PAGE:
GOLAK or GURŪ KĪ GOLAK (the Gurū's own till). Golak (Sanskrit golak; Persian gholak) means, in Punjabi, a till, cash-box or any other container used for keeping money especially one used for receiving contributions for charitable purposes. It is a time-honoured Indian custom to carry an offering when going to make obeisance to one's deity. In gurdwārās, i.e. Sikh places of worship, a receptacle, golak, is usually kept in front of the sanctum into which the devotees drop their cash-offerings. Besides, the Sikhs are enjoined to keep apart for communal sharing one-tenth of their earnings. This is called dasvandh, lit. tithe or a tenth part. Rahitnāmās advise every Sikh householder to maintain a golak to collect his savings towards dasvandh. All these receipts, dasvandh as well as routine offerings, go to build up Gurū kī Golak -- a common fund used for communal or charitable purposes. It is not essential for this pool to be physically collected at one place. Any charities dispensed in the Gurū's name, individually or collectively, are contributions to Gurū kī Golak. Gharīb kī rasnā, Gurū kī golak, goes a Sikh saying: feeding a poor man is tantamount to contributing to the Gurū's golak.

         Gurū kī Golak has a religious as well as an historical meaning in the Sikh tradition. The founder, Gurū Nānak (1469-1539), had himself set up the institutions of saṅgat (holy fellowship) and paṅgat (commensality). The latter, a practical step towards the eradication of untouchability and caste prejudices, implied a common kitchen and refectory, laṅgar in Punjabi. Laṅgar needed resources; hence the golak. At the same time, whatever the Sikhs possessed was considered God's gift or the Gurū's. Gurū Nānak said, "One who offers his body, mind and material possessions at the feet of the Lord tastes the precious elixir [of nām] " (GG, 918). Laṅgar for the Sikhs became, therefore, Gurū kā Laṅgar and the golak Gurū kī Golak.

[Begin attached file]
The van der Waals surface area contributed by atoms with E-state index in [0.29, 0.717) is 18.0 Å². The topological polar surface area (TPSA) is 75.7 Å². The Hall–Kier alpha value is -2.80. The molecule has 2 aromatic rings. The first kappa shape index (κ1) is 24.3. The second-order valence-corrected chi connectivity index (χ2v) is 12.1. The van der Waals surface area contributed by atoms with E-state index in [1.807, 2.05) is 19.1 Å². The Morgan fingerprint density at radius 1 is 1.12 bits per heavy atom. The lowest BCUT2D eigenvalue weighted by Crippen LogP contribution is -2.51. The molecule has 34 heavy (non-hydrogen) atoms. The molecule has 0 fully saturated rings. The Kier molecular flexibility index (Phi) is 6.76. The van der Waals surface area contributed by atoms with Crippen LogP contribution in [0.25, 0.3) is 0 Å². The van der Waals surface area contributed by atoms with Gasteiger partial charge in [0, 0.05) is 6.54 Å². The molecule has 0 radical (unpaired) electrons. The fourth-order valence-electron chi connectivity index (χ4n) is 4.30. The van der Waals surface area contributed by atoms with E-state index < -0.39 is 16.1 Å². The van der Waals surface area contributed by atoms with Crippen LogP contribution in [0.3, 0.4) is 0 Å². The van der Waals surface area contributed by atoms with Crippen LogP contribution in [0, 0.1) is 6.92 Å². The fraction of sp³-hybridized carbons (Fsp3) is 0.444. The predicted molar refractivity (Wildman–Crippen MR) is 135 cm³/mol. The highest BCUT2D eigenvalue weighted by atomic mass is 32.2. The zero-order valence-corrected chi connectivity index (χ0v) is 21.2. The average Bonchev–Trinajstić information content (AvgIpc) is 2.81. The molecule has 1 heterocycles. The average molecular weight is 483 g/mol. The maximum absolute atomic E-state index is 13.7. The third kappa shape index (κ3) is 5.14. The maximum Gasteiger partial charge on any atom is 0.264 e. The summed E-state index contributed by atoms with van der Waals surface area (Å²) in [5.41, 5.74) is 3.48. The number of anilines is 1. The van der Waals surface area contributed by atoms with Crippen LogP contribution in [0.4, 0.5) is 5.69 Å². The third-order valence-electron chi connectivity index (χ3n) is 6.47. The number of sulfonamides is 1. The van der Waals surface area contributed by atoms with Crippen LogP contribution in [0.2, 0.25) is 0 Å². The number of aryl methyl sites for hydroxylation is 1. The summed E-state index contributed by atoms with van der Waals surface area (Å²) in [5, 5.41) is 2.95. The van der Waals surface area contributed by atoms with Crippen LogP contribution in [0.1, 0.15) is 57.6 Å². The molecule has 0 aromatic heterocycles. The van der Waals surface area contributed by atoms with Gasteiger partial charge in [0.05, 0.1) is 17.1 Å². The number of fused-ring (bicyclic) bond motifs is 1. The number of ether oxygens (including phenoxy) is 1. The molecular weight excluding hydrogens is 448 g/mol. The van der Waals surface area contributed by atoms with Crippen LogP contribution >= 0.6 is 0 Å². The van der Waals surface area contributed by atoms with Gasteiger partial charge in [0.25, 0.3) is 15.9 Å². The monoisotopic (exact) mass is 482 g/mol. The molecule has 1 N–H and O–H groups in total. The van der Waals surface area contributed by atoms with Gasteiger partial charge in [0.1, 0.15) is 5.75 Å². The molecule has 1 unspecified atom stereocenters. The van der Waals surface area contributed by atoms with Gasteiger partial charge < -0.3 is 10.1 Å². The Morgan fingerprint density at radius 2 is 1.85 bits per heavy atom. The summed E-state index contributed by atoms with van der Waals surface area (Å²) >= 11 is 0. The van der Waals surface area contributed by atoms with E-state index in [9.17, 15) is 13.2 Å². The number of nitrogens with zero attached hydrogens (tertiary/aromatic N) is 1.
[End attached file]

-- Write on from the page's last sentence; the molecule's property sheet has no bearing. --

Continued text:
Gurū kā Laṅgar was a necessary adjunct of Sikh dharamsālās and gurdwārās. But there was other social and philanthropic activity inaugurated by the Gurūs such as construction works, maintenance of orphanages, asylums, dispensaries, educational institutions, etc., which were also provided for by drawing upon Gurū kī Golak. As their following increased and their activities expanded, the Gurūs strengthened the structural aspect of the community. Mañjīs or preaching centres were established and masands or Gurū's representatives were appointed to propagate the faith and also to collect the offerings and dasvandh from the Sikhs and send these on to the central pool, Gurū kī Golak. The system worked effectively for some time, but by and by malpractices crept in. Gurū Gobind Siṅgh (1666-1708) abolished the system of masands and brought the Sikh saṅgats in direct touch with himself. The Sikhs continued to maintain the golak in which they deposited their contributions in the name of the Gurū. These were despatched to the Gurū as saṅgats went to visit him on festivals or other occasions. As the Gurū Granth Sāhib was invested Gurū, the dasvandh could be deposited at any gurdwārā or allied charitable institution. Separate golaks in Sikh homes became redundant. Since the Gurdwārā Reform movement of the 1920's control of a large number of gurdwārās, especially the historical ones, has passed on to a statutory body, the Shiromaṇī Gurdwārā Parbandhak Committee. Most of the other gurdwārās are managed by committees of the local saṅgats. Sealed golaks are maintained in most of them to receive the daily cash-offerings of the devotees. Offerings in kind are used in the Gurū kā Laṅgar attached to the gurdwārā.


  1. Padam, Piārā Siṅgh, Rahitnāme. Amritsar, 1989
  2. Nripinder Singh, The Sikh Moral Tradition. Delhi, 1990

Prītam Siṅgh Gill